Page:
New Year’s Resolution
As many people do, I have personal and professional goals for 2013. Similar to most, I’d like to improve my health, advance my career, and relax more. I’d like to give my family everything they ever wanted. I’d like to be a better friend.
For the blog, I have but one resolution: to continue fighting for what I believe. Specifically, I believe that public education – and the students and professionals within it – deserve better. Better respect. Better funding. And better policy.
I am an unabashed supporter of public education. That isn’t to say I hug the status quo like a puppy. I actually like change. I like high standards. I like teachers and administrators who set high expectations for all children.
I just don’t like mindless reform.
These are the core beliefs that shape the way I write this blog:
- I believe that public education is the best tool our nation has to remain competitive in the global markets and keep our country secure.
- I believe that public education in Oklahoma has never been adequately funded.
- I believe that the realized cost savings from a blanket school consolidation plan would prove minimal compared to the myriad unintended consequences.
- I believe parents are the best advocates for public education.
- I believe that schools are as safe a place for children as any other public space.
- I believe that the benefits of standards-based reforms are often offset by the ensuing pressure to limit the breadth of school curriculum.
- I believe that math is just about as important as reading.
- I believe that high-stakes testing is a detriment to all subjects that aren’t math and reading.
- I believe that students can develop critical thinking skills and become effective writers through study of both literature and informational text.
- I believe the imbalance of literature and informational text in the Common Core State Standards should concern parents as well as educators.
- I believe that all children should benefit from the exploration that comes from studying art, music, and world languages.
- I believe that students in high-poverty schools endure excessive remediation and interference from state and federal agencies that constrict the learning experience.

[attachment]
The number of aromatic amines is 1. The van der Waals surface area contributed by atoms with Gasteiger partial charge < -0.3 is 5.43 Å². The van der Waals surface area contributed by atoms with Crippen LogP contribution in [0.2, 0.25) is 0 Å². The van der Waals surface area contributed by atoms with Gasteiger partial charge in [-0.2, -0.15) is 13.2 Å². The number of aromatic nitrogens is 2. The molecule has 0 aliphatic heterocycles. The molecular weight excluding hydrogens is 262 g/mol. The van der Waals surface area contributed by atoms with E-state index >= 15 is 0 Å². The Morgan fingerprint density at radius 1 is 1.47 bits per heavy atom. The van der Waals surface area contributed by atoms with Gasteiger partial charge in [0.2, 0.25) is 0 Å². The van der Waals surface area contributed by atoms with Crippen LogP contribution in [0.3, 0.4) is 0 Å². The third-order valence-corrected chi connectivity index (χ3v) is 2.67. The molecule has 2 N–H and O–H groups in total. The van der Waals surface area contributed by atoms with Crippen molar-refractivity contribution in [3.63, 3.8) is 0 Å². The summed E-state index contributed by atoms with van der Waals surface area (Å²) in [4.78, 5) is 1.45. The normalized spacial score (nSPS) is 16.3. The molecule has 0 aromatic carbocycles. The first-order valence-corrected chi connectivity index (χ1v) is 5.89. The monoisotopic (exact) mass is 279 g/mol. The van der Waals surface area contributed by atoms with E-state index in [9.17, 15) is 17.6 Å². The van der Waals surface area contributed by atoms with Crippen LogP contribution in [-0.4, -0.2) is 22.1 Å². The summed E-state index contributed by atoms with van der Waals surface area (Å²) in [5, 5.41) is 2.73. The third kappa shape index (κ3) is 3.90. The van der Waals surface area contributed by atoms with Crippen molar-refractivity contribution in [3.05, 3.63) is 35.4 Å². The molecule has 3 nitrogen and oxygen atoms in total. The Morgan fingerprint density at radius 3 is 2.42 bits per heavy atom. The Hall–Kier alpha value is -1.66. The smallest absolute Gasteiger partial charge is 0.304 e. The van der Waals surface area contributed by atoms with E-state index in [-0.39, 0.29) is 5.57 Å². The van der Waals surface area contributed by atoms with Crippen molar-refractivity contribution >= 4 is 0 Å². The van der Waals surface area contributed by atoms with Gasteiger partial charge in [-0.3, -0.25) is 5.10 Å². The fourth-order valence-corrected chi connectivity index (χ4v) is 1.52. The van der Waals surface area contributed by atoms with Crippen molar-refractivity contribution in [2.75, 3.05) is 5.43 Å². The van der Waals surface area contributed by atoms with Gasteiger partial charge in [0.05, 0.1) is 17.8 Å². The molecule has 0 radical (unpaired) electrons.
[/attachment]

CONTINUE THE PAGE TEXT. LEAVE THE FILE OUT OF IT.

- I believe that most teachers and administrators are underpaid for the jobs they do.
- I believe that teacher preparation programs at the state colleges and universities get a bad rap.
- I believe that this state is among the worst at supporting meaningful professional development for teachers and administrators.
- I believe that local school boards know more about the needs of their students than anybody working in the State Department of Education, the legislature, or the governor’s office.
- I believe that the teacher you leave your child with knows more about what’s best for your child than any of the politicians listed above.
- I believe that charter schools play by different rules than other public schools.
- I believe that the state should continue to prohibit the use of public funds by private schools.
- I believe state and federal testing requirements should permit schools to follow the IEPs of special education students.
- I believe the one good thing about the LNH Scholarship is that parents of special education students can place their children in schools that don’t have high-stakes testing.
- I believe that the majority education reforms beginning with No Child Left Behind have been designed to funnel money into the hands of private companies which are then not held accountable for their performance.
- I believe that technology is a great tool in education – when used by teachers rather than in place of them.
- I believe that any school focused on raising its A-F Report Card grade rather than helping each and every student succeed is committing professional malpractice.
- I believe that using test scores to evaluate teachers is a combination of bad math and intellectual fraud.
When the Oklahoman, various think tanks, and this state’s leaders continue attacking public education, and when I respond to them, I’ll keep these principles – and anything else I may have missed – in mind.
I expect 2013 to be wild. Happy New Year, everybody!